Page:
It is so expensive to have a family member inside the prison system because everything costs money. Just talking to them costs an enormous amount of money. You can easily go through $50 a month if you want to talk to your loved one. You pay per minute. It depends on what facility they are in but private companies run the phones. The one that runs our detention center [Kenosha County Detention Center (KCDC)] is GTL. The person can call collect but then it is astronomically expensive. Or you can set up an account but you have to have a credit card to do that and every time you put money on the account it is $4.95. That is the charge just to give them money. Of course, the poorer you are the more you pay because if you only have $20 to put on, then you have to pay that $5 charge more often. The max you can pay is $50. That ensures that you have to keep coming back and put more money on the account.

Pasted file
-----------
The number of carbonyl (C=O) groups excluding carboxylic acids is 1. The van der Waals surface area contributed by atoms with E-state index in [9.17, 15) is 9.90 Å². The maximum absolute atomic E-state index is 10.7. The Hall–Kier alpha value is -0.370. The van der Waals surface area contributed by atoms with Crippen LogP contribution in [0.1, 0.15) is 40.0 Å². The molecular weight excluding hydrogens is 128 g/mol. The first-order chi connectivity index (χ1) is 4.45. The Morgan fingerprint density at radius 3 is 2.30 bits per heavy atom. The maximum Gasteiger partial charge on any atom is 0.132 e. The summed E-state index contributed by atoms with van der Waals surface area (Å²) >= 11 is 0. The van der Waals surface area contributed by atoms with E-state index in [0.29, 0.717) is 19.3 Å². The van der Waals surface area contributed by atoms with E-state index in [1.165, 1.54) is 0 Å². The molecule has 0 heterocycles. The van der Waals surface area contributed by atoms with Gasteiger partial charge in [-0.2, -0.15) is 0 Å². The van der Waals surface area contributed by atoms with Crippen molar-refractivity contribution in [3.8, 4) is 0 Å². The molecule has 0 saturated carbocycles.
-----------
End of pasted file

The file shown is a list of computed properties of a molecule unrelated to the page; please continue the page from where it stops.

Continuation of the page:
If the person is in a detention center nearby you you’re lucky. Our detention center [KCDC] allows only one visit for 30 minutes per week. It is too bad if grandma wants to visit you after your wife has visited you because you only get one visit a week. That doesn’t count minors. If you go during visitation it is mostly families and small children blowing kisses through the glass to their daddies.

[In the next blog, Prof. Mitchell will talk about the asylum system and the Central American asylum seekers.]